- Q&A The keys to the debate on the 'debt ceiling' and the fear of US default
The U.S. House of Representatives on Wednesday backed the pact between U.S. President Joe Biden and Republican leader Kevin McCarthy to raise the debt ceiling in exchange for some cuts to public spending.
The bill will now go to the Senate, five days before the deadline set by the Treasury Department after which the country could default on its national debt.
A large majority of both Democratic and Republican lawmakers voted in favor of the measure, after several conservatives from the most extreme wing of the party showed their rejection of the initiative considering that it does not do enough to limit spending.
Specifically, there were 314 supports – 165 from Democrats and 149 from Republicans. 46 Democrats and 71 Republicans voted against. Two members from each party did not vote.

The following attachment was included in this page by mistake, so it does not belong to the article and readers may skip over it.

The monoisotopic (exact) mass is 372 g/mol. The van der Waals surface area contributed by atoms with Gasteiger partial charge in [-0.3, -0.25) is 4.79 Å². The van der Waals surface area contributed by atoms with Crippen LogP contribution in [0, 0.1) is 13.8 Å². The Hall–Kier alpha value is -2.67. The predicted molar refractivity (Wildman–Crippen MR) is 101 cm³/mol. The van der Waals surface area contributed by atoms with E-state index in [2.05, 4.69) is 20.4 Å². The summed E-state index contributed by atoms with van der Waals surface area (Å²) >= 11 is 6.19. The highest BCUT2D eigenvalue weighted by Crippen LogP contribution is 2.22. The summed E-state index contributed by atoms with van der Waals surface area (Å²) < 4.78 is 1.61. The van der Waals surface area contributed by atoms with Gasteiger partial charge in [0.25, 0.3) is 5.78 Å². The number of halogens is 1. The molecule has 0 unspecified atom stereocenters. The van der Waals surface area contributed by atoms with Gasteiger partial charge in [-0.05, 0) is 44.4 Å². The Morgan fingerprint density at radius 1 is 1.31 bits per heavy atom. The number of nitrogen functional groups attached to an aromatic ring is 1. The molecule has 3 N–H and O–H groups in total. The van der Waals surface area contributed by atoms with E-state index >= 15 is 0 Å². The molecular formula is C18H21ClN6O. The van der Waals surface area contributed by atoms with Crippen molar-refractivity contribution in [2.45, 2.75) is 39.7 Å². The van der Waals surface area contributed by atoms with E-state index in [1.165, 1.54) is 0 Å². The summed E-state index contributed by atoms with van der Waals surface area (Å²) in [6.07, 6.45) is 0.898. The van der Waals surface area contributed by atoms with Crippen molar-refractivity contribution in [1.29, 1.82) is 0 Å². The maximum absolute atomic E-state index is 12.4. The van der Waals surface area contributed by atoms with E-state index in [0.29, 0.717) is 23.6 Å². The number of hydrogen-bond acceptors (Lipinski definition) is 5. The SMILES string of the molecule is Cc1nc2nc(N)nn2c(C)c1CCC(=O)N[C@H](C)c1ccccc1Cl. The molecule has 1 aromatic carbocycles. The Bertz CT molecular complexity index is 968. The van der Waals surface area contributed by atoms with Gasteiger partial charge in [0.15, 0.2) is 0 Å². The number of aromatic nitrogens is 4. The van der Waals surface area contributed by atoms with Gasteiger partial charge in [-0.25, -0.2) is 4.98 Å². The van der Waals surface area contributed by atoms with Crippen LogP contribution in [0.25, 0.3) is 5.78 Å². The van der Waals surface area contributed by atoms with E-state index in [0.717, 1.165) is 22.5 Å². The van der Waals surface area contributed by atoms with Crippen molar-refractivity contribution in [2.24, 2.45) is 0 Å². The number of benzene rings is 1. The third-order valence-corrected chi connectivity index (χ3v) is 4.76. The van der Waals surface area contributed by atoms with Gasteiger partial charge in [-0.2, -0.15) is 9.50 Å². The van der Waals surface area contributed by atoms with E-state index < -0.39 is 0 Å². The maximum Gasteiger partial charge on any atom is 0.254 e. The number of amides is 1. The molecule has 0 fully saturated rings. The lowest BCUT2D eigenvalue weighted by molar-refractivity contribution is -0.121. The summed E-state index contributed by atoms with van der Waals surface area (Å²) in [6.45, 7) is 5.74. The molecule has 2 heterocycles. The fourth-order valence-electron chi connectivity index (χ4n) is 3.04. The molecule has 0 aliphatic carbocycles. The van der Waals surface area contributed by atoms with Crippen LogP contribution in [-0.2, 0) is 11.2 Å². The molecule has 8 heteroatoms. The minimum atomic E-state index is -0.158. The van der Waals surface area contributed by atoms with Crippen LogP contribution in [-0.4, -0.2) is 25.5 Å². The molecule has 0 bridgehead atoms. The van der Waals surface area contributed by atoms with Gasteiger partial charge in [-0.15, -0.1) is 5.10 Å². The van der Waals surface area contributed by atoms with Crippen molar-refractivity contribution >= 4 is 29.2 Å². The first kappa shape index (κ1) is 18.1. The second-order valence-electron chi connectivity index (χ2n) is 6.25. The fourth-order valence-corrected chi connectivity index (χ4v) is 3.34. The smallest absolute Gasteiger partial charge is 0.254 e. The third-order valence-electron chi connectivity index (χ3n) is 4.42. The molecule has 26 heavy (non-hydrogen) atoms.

In a speech before the vote, House Speaker Kevin McCarthy encouraged his party colleagues to vote in favor of the measure, which he called "the largest spending cut in American history."
"Taxpayers will save about $2.100 billion. And for the first time in more than a decade, Congress will spend less next year than this year," McCarthy said.
If approved in the Senate, with a Democratic majority, and receive Biden's signature, the measure will raise the debt ceiling for the next two years, that is, until after the next presidential elections.
In return, the White House pledges to reduce spending levels and introduce some requirements for food aid programs and vulnerable families.
In addition, part of the boost to the public treasury previously approved by the Democrats is reduced, and the process to process infrastructure projects is streamlined.
The approval of the agreement in Congress is crucial so that the country does not incur a default on its public debt, after last January the debt ceiling was reached, the legal limit to the money that the US can borrow to meet its commitments.
Lawmakers have until June 5 to pass the measure in both chambers, by which date the Treasury Department estimates the country will deplete its reserves.
- United States
- Joe Biden
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